Thursday, September 23, 2010
The psychology department at Oklahoma State University has finally answered a question that has plagued mankind since the dawn of time: What happens when bees get drunk?
Here are the results of the experiment:
BACKGROUND: The purpose of this experiment was to test the feasibility of creating an animal model of ethanol consumption using social insects. Honey bees were selected as the model social insect because much is known about their natural history, physiology, genetics, and behavior. They are also inexpensive to procure and maintain. Of special interest is their use of communication and social organization.
METHODS: Using both between- and within-experiment designs, studies were conducted with harnessed foragers to determine whether honey bees would consume ethanol mixed with sucrose (and, in some cases, water). Shuttle-box and running-wheel studies were conducted to examine the effect of ethanol on locomotion. The effect of ethanol on stinging behavior in harnessed foragers was investigated. The effect of ethanol on Pavlovian conditioning of proboscis extension was also investigated. Finally, in a self-administration study, foraging honey bees were trained to fly to an artificial flower containing ethanol.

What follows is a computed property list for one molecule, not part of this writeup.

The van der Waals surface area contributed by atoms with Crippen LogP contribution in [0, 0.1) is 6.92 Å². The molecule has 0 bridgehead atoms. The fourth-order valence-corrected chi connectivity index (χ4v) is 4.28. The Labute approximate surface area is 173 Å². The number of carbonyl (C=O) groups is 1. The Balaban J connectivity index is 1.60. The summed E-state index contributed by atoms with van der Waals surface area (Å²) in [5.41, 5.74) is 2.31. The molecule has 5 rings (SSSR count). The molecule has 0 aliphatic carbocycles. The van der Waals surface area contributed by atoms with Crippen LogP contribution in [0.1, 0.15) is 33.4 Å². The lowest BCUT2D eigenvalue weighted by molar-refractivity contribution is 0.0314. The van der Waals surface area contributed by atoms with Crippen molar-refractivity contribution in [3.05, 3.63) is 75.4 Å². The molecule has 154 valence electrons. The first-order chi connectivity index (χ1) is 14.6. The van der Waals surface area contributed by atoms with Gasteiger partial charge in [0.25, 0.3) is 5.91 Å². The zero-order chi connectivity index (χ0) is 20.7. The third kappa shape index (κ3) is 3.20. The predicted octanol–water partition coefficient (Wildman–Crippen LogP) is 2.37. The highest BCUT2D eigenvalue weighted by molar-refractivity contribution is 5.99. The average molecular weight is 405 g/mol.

RESULTS: (1) Harnessed honey bees readily consume 1%, 5%, 10%, and 20% ethanol solutions; (2) 95% ethanol will also be consumed as long as the antennae do not make contact with the solution; (3) with the exception of 95% ethanol, consumption as measured by contact time or amount consumed does not differ in animals that consume 1%, 5%, 10%, and 20% ethanol solutions; (4) exposure to a lesser (or greater) concentration of ethanol does not influence consumption of a greater (or lesser) concentration; (5) consumption of 10% and 20% ethanol solutions decreases locomotion when tested in both a shuttle-box and running-wheel situation; (6) consumption of 1%, 5%, 10%, and 20% ethanol does not influence stinging behavior in harnessed foragers; (7) ethanol solutions greater than 5% significantly impair Pavlovian conditioning of proboscis extension; and (8) free-flying honey bee foragers will readily drink from an artificial flower containing 5% ethanol.
CONCLUSIONS: The experiments on consumption, locomotion, and learning suggest that exposure to ethanol influences behavior of honey bees similar to that observed in experiments with analogous vertebrates. The honey bee model presents unique research opportunities regarding the influence of ethanol in the areas of language, social interaction, development, and learning. Although the behavioral results are interesting, similarity between the physiologic effects of ethanol on honey bees and vertebrates has not yet been determined.
Of course, less scientific studies have been done as well:
(Found on YouTube.)
Thursday, September 2, 2010